We often assume kids know more about our lives than they actually do. Think about your own grandparents: What did you really know about them? In a 2007 Ancestry.com survey, only 43 percent of adults in the United States knew both their grandmothers' maiden names, and 22 percent did not know what their grandfathers did for a living.
"A lot of kids don't connect to their history because they're not talking about it at the table," says genealogist Lou Szucs. This is part of a shift that began in the 1950s, she says, when many more families became separated "geographically and emotionally."
Telling Stories, Preserving Memories
Physical proximity doesn't guarantee sharing, either. Helen Altman, 70, of Silver Spring, Maryland, grew up in Michigan, in the same town as both sets of her grandparents, but there was much she didn't know about them. Altman is making sure that her six grandchildren know more about their grandparents.
The kids have heard all about Altman and her husband's "bohemian" days in graduate school. "They love those stories," she says. "They find almost everything hard to believe — especially that we smoked."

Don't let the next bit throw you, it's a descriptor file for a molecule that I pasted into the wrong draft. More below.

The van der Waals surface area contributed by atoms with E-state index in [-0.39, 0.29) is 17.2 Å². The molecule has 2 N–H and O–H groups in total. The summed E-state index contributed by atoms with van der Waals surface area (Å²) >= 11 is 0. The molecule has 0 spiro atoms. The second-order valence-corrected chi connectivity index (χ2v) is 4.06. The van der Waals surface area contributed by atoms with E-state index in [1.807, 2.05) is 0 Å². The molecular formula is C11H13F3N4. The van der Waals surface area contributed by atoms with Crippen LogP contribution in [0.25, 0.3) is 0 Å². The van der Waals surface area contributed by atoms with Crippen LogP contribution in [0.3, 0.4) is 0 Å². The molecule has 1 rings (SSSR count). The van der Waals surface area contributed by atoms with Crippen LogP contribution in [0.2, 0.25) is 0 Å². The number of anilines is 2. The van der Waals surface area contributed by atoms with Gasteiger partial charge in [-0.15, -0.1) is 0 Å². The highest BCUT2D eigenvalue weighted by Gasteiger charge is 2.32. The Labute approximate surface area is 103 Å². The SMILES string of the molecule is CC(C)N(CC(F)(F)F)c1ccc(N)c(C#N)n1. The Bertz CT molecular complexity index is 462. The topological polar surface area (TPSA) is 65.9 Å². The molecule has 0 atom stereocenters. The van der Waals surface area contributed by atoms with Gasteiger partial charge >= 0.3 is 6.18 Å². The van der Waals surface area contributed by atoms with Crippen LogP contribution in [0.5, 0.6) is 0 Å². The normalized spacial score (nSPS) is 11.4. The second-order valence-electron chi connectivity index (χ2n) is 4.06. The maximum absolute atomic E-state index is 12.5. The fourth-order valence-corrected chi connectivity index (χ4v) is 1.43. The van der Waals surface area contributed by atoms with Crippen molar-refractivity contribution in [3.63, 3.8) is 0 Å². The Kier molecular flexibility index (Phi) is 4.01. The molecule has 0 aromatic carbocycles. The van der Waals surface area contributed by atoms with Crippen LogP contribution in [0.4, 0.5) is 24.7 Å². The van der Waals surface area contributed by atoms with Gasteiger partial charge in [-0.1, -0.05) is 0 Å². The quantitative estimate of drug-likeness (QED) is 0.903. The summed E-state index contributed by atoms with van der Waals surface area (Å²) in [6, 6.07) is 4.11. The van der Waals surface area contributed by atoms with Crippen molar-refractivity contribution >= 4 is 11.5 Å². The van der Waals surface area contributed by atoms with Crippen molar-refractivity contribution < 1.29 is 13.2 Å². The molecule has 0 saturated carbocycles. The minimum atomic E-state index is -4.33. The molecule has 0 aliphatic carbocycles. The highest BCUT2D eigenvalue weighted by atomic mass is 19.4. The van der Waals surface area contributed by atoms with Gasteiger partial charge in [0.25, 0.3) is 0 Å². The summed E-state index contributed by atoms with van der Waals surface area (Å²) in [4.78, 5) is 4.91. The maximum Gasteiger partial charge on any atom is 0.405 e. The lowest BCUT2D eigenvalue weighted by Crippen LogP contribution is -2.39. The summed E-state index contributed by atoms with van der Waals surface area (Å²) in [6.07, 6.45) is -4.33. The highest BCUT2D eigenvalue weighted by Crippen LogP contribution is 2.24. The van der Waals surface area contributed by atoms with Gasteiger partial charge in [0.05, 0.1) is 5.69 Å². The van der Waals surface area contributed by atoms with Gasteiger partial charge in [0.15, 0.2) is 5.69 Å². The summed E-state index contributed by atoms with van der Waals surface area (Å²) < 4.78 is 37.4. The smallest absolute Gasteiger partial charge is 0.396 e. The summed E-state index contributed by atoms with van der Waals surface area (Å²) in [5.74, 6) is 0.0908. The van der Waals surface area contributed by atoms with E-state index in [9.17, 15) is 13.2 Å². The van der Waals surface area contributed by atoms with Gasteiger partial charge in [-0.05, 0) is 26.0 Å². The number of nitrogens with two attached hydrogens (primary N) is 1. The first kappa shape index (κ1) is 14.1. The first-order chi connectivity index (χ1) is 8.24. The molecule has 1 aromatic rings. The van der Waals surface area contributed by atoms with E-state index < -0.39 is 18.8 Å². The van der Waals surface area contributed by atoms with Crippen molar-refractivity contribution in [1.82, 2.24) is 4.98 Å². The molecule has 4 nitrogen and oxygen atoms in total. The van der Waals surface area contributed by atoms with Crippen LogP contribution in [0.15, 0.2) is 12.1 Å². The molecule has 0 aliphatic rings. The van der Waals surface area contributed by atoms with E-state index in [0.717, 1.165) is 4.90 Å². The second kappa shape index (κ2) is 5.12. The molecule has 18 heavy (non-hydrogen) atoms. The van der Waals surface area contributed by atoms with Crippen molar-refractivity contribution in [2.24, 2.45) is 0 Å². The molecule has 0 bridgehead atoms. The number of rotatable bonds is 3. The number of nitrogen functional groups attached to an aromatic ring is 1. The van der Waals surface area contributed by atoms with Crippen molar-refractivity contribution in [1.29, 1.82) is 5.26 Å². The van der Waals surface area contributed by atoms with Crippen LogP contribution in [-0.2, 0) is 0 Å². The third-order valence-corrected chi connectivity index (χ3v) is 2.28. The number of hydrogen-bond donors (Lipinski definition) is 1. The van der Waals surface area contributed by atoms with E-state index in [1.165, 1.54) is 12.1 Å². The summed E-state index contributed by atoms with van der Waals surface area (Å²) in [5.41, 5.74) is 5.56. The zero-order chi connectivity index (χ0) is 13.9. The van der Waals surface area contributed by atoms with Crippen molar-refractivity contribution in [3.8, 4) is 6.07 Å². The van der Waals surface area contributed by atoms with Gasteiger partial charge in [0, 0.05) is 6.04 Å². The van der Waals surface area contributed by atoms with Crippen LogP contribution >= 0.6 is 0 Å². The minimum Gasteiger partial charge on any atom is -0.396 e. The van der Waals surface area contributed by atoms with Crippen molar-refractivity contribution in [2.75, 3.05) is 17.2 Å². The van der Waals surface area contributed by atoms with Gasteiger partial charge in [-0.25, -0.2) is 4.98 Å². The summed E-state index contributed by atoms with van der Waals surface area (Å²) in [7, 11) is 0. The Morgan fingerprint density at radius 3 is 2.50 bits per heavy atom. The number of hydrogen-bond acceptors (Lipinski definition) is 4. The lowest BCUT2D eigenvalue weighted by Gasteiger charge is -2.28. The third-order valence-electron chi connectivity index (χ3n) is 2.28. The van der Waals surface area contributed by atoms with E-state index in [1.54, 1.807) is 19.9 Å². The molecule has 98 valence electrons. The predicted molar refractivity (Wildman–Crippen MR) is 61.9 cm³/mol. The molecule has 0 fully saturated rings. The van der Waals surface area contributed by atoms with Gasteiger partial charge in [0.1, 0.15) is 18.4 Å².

Growing up, Barry Schwartzberg, 63, of New York City, knew that his paternal grandfather drove a taxi and smoked cigars, that his mother's father sold shower curtains, and that his maternal grandmother enjoyed a now-defunct brand of sardines. But what their lives were like before he was born remains a mystery to him. He plans to tell his grandson much more about his youth, especially his teen years, which were spent largely in a subterranean Brooklyn pool hall he calls "The Pit." He has written eight stories about those days, and plans to self-publish the collection as a keepsake for his grandson. "He'll have them all," Schwartzberg says. "I want him to know how I grew up."
Activity Idea: Interview Each Other and Start a Memory Capsule
Time capsules are a great way to preserve family history, and to commemorate great times together. Create a capsule with your grandchildren that you can fill with mementos. Start with our downloadable Memories interview sheet. You and each grandchild can answer each question in the space provided. Then stash the sheet (or sheets) in your memory capsule and fill it with other objects like toys, drawings, photos, newspaper clippings, or baseball cards. Decide how long your capsule will stay closed — maybe five, 10, or more years — and finally, before you seal it up, write each other a secret letter that can't be read until the tube is opened.
Find more ways to connect with grandchildren on Grandparents.com:
How well do you get along with your grandchild and other family members? Want to know if your personalities mesh?Find out here.